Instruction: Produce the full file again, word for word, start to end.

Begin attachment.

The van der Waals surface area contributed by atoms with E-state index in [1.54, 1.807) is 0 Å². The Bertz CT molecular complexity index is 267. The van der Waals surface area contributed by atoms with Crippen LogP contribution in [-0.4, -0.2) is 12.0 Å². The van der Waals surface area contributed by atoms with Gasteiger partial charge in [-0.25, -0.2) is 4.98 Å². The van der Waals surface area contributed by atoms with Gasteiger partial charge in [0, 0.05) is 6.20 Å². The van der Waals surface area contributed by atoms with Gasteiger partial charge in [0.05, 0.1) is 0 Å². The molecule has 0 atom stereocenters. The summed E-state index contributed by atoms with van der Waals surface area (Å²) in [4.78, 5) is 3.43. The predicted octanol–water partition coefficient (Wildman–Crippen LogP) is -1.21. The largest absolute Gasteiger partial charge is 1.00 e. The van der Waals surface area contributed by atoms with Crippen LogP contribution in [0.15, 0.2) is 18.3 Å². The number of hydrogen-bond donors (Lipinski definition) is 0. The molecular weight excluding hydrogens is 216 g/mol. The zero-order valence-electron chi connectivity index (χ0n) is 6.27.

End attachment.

The van der Waals surface area contributed by atoms with E-state index in [1.54, 1.807) is 0 Å². The Bertz CT molecular complexity index is 267. The van der Waals surface area contributed by atoms with Crippen LogP contribution in [-0.4, -0.2) is 12.0 Å². The van der Waals surface area contributed by atoms with Gasteiger partial charge in [-0.25, -0.2) is 4.98 Å². The van der Waals surface area contributed by atoms with Gasteiger partial charge in [0, 0.05) is 6.20 Å². The van der Waals surface area contributed by atoms with Gasteiger partial charge in [0.05, 0.1) is 0 Å². The molecule has 0 atom stereocenters. The summed E-state index contributed by atoms with van der Waals surface area (Å²) in [4.78, 5) is 3.43. The predicted octanol–water partition coefficient (Wildman–Crippen LogP) is -1.21. The largest absolute Gasteiger partial charge is 1.00 e. The van der Waals surface area contributed by atoms with Crippen LogP contribution in [0.15, 0.2) is 18.3 Å². The number of hydrogen-bond donors (Lipinski definition) is 0. The molecular weight excluding hydrogens is 216 g/mol. The zero-order valence-electron chi connectivity index (χ0n) is 6.27.